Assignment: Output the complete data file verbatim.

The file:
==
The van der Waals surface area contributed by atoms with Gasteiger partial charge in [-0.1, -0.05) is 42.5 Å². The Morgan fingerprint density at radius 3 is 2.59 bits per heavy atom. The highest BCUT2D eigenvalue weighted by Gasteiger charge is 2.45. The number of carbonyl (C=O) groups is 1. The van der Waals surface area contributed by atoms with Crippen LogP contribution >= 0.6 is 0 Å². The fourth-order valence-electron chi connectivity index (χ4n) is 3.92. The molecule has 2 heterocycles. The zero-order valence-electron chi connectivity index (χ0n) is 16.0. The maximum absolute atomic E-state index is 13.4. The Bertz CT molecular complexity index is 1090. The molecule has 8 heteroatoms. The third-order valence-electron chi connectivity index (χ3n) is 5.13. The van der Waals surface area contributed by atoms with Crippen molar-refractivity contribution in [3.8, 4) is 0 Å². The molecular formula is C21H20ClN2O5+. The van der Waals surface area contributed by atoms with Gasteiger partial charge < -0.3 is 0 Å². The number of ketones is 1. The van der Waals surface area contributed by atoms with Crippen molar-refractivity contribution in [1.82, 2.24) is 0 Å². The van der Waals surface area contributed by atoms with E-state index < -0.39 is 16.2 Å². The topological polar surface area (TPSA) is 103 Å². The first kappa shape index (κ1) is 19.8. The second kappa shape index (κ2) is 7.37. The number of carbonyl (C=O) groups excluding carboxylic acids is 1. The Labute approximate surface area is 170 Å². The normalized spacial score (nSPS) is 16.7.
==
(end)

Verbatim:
The van der Waals surface area contributed by atoms with Gasteiger partial charge in [-0.1, -0.05) is 42.5 Å². The Morgan fingerprint density at radius 3 is 2.59 bits per heavy atom. The highest BCUT2D eigenvalue weighted by Gasteiger charge is 2.45. The number of carbonyl (C=O) groups is 1. The van der Waals surface area contributed by atoms with Crippen LogP contribution >= 0.6 is 0 Å². The fourth-order valence-electron chi connectivity index (χ4n) is 3.92. The molecule has 2 heterocycles. The zero-order valence-electron chi connectivity index (χ0n) is 16.0. The maximum absolute atomic E-state index is 13.4. The Bertz CT molecular complexity index is 1090. The molecule has 8 heteroatoms. The third-order valence-electron chi connectivity index (χ3n) is 5.13. The van der Waals surface area contributed by atoms with Crippen molar-refractivity contribution in [3.8, 4) is 0 Å². The molecular formula is C21H20ClN2O5+. The van der Waals surface area contributed by atoms with Gasteiger partial charge < -0.3 is 0 Å². The number of ketones is 1. The van der Waals surface area contributed by atoms with Crippen molar-refractivity contribution in [1.82, 2.24) is 0 Å². The van der Waals surface area contributed by atoms with E-state index < -0.39 is 16.2 Å². The topological polar surface area (TPSA) is 103 Å². The first kappa shape index (κ1) is 19.8. The second kappa shape index (κ2) is 7.37. The number of carbonyl (C=O) groups excluding carboxylic acids is 1. The Labute approximate surface area is 170 Å². The normalized spacial score (nSPS) is 16.7.